« CCJ releases "Pandemic, Social Unrest, and Crime in U.S. Cities: Year-End 2021 Update" | Main | "Private Prison Companies and Sentencing" »

January 27, 2022

By 5-4 vote, Supreme Court enables Alabama to move forward with execution

As reported in this AP piece, the Supreme Court "cleared the way Thursday night for the state of Alabama to execute an inmate who contended that an intellectual disability combined with the state’s inattention cost him a chance to avoid lethal injection and choose a new method."  Here is more:

Reeves was convicted of killing a driver who gave him a ride in 1996. Reeves claimed the state failed to help him understand a form that would have let him choose a new execution method involving nitrogen, but the state argued he wasn’t so disabled that he couldn’t understand the choice.

A divided court agreed with the state’s bid to let the execution to proceed.  Justice Amy Coney Barrett said she would deny the state’s request, while Justice Stephen Breyer, who just announced his retirement, and Justice Sonia Sotomayor joined with Justice Elena Kagan in a dissent that said the execution shouldn’t occur.

The dissenting opinion of Justice Kagan, which runs three pages and is available here, starts this way (with cites removed):

Four judges on two courts have decided — after extensive record development, briefing, and argument — that Matthew Reeves’s execution should not proceed as scheduled tonight.  The law demands that we give their conclusions deference. But the Court today disregards the well-supported findings made below, consigning Reeves to a method of execution he would not have chosen if properly informed of the alternatives. I respectfully dissent.

I believe this is the first time Justice Barrett has voted in favor of a capital defendant is one of these cases, though she did not explain just why.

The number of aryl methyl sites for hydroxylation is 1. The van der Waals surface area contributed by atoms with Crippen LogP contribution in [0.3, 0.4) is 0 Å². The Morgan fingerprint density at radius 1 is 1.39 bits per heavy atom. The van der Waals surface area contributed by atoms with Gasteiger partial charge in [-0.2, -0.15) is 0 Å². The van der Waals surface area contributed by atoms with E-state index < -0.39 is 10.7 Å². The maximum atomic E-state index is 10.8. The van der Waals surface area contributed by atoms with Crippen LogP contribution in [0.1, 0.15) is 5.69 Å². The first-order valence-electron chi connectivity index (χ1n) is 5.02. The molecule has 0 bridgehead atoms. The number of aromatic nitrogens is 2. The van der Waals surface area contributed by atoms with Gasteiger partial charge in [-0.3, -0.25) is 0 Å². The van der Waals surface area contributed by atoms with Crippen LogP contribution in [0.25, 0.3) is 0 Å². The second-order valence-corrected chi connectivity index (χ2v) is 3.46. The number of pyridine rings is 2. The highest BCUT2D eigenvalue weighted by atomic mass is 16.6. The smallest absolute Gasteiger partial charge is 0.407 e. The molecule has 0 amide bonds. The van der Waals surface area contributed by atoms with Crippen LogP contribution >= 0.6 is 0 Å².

UPDATE:  The AP article linked above now reports that the execution has been completed:

Alabama executed an inmate by lethal injection for a 1996 murder on Thursday after a divided U.S. Supreme Court sided with the state and rejected defense claims the man had an intellectual disability that cost him a chance to choose a less “torturous,” yet untried, execution method.

Matthew Reeves, 43, was put to death at Holman Prison after the court lifted a lower court order that had prevented corrections workers from executing the prisoner. He was pronounced dead at 9:24 p.m. CST, state Attorney General Steve Marshall said in a statement.

January 27, 2022 at 10:02 PM | Permalink


Barrett will vote for a capital defendant who makes a good statutory argument like the ADA or RLUIPA (Dunn v. Smith), but will not accept any of their constitutional arguments.

Posted by: Jacob Berlove | Jan 28, 2022 5:19:13 AM

He was smart enough to do the crime—smart enough to pay the price. Good riddance. It’s laughable to see Supreme Court Justices hoodwinked by true believing capital defense lawyers. Even more laughable to read the virtue signaling that drips from these dissents.

Posted by: Federalist | Jan 28, 2022 7:32:40 AM

Post a comment

In the body of your email, please indicate if you are a professor, student, prosecutor, defense attorney, etc. so I can gain a sense of who is reading my blog. Thank you, DAB